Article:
With any show of this scope, particularly one that is attempting to establish a master narrative for an era, there are bound to be exclusions and distortions that rankle. My peeves include the absence of Jeffrey Vallance's Blinky the Friendly Hen (1978) and a veritable font of archly subversive residual artifacts, Lynda Benglis' seminal process "paintings" (or gestural pour-painters Helen Frankenthaler and Morris Louis for that matter, whose only sin would seem to lie in kowtowing to Clement Greenberg instead of Kaprow) and the entire performance work of apparent art-world pariah Dennis Oppenheim. I was surprised and heartened by the inclusion of English porno-provocateurs COUM Transmissions (in the "feminist" room, no less!) but puzzled by the omission of any mention that COUM then renamed themselves Throbbing Gristle and invented "industrial music," delivering essentially identical transgressive material to a much broader and less inured audience. This anti-pop-culture bias also accounts for Laurie Anderson's short shrift, and the total blackout on parallel non-art-world happenings such as novelist Ken Kesey's Acid Tests or the many rich and strange events that passed for experimental dance and theater in the '60s and early '70s. And while it's no skin off mine, those who think the sun shines out of Greil "Lipstick Traces" Marcus' ass will be miffed at the re-revisionist erasures of Guy Debord and the antics of the Situationists.
Conversely, the inclusion of Eastern European, Asian and Latin American artists, however superficially commendable, has a feel of tokenism. The fact that the most substantial bodies of post-WWII action-oriented work outside America emerged from its recently conquered and culturally attentive tributaries Italy, Germany and Japan doesn't seem to have dampened Schimmel & Company's implications of universality, either. There is an unpleasant overall groveling tone to this exhibit, a feeling that the curators were fully aware of the contempt for institutional artifice that permeates the work, and so infect the entire project with an intellectual masochism that doesn't quite jibe with the authoritative weight of the catalog.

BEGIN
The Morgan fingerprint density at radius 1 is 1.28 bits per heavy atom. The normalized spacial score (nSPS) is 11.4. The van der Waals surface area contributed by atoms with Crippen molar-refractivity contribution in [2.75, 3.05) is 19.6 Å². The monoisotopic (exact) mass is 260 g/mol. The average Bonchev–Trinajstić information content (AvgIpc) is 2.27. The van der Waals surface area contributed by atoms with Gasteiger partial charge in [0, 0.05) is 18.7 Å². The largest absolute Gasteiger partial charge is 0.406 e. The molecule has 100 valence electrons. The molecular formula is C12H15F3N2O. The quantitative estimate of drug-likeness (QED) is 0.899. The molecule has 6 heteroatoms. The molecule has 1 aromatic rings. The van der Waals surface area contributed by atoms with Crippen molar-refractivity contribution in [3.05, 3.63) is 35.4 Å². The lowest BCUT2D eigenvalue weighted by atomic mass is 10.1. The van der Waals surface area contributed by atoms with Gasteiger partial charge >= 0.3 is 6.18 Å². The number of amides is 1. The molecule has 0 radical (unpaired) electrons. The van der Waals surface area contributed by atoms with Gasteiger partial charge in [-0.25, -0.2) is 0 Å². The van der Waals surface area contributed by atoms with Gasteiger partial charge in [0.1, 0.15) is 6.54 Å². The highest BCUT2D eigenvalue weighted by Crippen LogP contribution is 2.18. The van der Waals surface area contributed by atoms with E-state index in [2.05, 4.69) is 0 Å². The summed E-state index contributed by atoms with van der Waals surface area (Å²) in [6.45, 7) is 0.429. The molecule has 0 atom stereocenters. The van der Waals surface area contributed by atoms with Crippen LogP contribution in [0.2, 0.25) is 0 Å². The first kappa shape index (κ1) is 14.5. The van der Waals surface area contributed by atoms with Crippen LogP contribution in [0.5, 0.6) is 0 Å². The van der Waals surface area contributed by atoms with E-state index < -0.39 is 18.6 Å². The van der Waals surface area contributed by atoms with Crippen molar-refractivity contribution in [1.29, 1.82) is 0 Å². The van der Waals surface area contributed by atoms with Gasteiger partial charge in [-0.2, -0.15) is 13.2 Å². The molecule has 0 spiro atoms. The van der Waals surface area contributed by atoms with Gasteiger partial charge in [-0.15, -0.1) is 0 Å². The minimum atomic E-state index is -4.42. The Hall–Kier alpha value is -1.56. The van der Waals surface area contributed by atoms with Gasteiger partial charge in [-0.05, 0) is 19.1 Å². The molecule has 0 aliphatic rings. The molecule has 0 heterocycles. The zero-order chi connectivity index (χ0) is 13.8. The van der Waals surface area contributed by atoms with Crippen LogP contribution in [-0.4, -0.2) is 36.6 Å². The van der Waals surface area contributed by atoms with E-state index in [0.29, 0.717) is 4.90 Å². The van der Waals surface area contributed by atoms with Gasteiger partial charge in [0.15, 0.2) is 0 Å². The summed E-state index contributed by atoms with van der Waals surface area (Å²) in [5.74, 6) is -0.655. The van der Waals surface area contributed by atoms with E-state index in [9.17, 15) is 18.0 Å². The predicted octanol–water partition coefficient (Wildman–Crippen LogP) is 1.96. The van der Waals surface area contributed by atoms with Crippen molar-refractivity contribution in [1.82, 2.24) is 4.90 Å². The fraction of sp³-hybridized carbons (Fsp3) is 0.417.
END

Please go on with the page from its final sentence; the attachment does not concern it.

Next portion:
In truth, the political implications in this relationship are somewhat less wholesome than those in a good, clean S/M session. Apart from the pitfalls intrinsic to any canonization proceedings, the attempted absorption of work as mainstream-antithetical as John Duncan's Blind Date (where the artist recorded himself fucking a corpse in Mexico, then had a vasectomy) or Paul McCarthy's Sailor's Meat (you don't want to know) into the standard official history of art smacks of blatant co-optation. But the biggest insult lies in the fundamental perversity of removing the various elements of time, process, unpredictability, confrontation, cultural and political immediacy, and the excitement of public physical engagement, then articulating the resulting husks in polite and sanitary museological cubicalese punctuated by lame concessions to "interactivity" - you can, for instance, finally hammer a nail into Yoko's Painting To Hammer a Nail (1961/1998). (Tok! Tok! Tok! At last the barriers between Art and Life are vanquished!) And all the while, the Man Behind the Curtain is pointing, deadpan, saying, "This is the real thing; this is the shit." Utter hubris, perhaps.
OUT OF ACTIONSAt the GEFFEN CONTEMPORARY of MOCA152 N. Central Ave., downtownThrough May 10